Avoid Business Rates on Empty Properties You Know It Makes Sense


At #TeamCES, we like to look after our clients, and in these unprecedented times, we know just how much every penny counts for businesses of all kinds.


Business Rates are a huge financial burden at the best of times, but when properties lie unoccupied and without any viable tenants for the foreseeable future, paying those business rates can seem a lot like throwing money down a well that has long run dry.


On non industrial properties, landlords are expected to pay full business rates 3 months after a tenant has left, with this time period extending to 6 months on industrial properties.


Obviously, with the lasting economic impact of the pandemic, finding viable tenants is going to become increasingly difficult, and it is expected that many landlords will find themselves having to cover the business rates on their properties themselves, when it would be the tenants who would usually be obliged to pay.


So, how can this be avoided?


You have to know the rules well enough to use them to your advantage…


…but we’ll give you the breakdown here, as best we can.


Firstly, some properties are completely exempt from paying business rates, such as agricultural properties, churches and buildings that are registered as ‘religious buildings’. Other types include those that are designated for the welfare of disabled people.


Secondly, some buildings become exempt from business rates once they are unoccupied. Pay close attention here, as the devil is in the detail.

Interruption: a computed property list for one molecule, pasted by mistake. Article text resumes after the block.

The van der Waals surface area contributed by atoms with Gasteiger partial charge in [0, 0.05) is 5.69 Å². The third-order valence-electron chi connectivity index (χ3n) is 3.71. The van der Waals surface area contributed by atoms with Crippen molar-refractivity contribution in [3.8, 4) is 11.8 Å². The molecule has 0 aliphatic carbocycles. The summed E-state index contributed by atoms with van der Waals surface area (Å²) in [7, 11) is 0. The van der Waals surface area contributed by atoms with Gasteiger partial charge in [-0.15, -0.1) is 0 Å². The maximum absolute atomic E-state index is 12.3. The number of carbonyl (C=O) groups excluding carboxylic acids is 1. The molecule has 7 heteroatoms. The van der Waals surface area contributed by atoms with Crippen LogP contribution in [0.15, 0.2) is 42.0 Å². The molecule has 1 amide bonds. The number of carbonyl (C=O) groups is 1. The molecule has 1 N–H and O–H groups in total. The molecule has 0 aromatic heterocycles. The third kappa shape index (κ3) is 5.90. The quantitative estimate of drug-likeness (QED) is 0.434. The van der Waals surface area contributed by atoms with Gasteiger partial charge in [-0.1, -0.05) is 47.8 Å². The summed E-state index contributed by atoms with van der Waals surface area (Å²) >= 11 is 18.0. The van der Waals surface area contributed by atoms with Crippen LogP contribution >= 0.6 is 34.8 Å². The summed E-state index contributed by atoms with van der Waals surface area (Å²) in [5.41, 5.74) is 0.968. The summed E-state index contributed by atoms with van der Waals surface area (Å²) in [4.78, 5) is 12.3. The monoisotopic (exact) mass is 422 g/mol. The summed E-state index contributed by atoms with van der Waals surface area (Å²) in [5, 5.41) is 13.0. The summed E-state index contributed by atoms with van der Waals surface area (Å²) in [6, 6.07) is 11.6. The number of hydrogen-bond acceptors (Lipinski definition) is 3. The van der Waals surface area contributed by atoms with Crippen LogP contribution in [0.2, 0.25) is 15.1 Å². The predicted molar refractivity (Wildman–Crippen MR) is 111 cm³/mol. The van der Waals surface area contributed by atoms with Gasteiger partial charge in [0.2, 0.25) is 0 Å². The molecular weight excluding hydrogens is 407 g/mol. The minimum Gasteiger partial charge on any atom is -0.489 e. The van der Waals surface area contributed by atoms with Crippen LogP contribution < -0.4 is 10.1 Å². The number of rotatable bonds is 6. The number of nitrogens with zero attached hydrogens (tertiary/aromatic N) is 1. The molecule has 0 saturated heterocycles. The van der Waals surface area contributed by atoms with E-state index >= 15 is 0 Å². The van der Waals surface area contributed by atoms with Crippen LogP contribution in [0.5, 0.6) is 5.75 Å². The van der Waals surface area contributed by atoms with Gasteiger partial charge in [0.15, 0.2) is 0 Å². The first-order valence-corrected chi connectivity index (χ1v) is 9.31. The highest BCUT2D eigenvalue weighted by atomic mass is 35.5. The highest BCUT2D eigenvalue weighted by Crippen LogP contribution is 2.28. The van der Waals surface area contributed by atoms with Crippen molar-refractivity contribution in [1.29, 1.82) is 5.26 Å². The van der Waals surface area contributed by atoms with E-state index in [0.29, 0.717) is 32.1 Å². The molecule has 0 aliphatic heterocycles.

Empty listed buildings, empty buildings owned by registered charities and empty buildings owned by amateur sports clubs all become exempt once empty, but only if their purpose maintains in the future.


Finally, a few other reasons that may exempt a building from business rates include if the property owner has been declared bankrupt, if the property is unfinished or untenable due to disrepair, if the property is owned by a company that is in administration, and if the owner has been granted possession of the property in the capacity as a trustee.


So, how can you use this information to your benefit, to avoid paying business rates on properties that are becoming a financial burden due to the effects of coronavirus?

It’s a good question, and here are some of the best answers, solutions, or loopholes that we know of.


Call them what you want, they could help you out big time in the short to medium term, until this whole crisis actually starts to get better, whenever that may be.


If you do nothing, you can expect to assume full responsibility for the business rates in between 3 and 6 months, so time is of the essence.

You could:


  • Find Short Term Tenants – this is tricky, but can be repeated multiple times. It has to be proven that the arrangement is beneficial to the tenant though…


  • Become Owner Occupier – again, this can be repeated and as long as the landlord is a listed resident for at least 6 weeks, the exemption period starts again upon them ‘leaving’.


  • Let to Charity – Charities only have to pay 20% of the full business rates. A no brainer If you can find the right charity at the right time.


  • Demolish the Building – Last case scenario? Maybe. Best case scenario? That’s up to you.

Use these loopholes wisely, but use them before they are closed. Government will be looking to chase up as much money as they can in the coming months. Don’t get punished.

That’s our advice.



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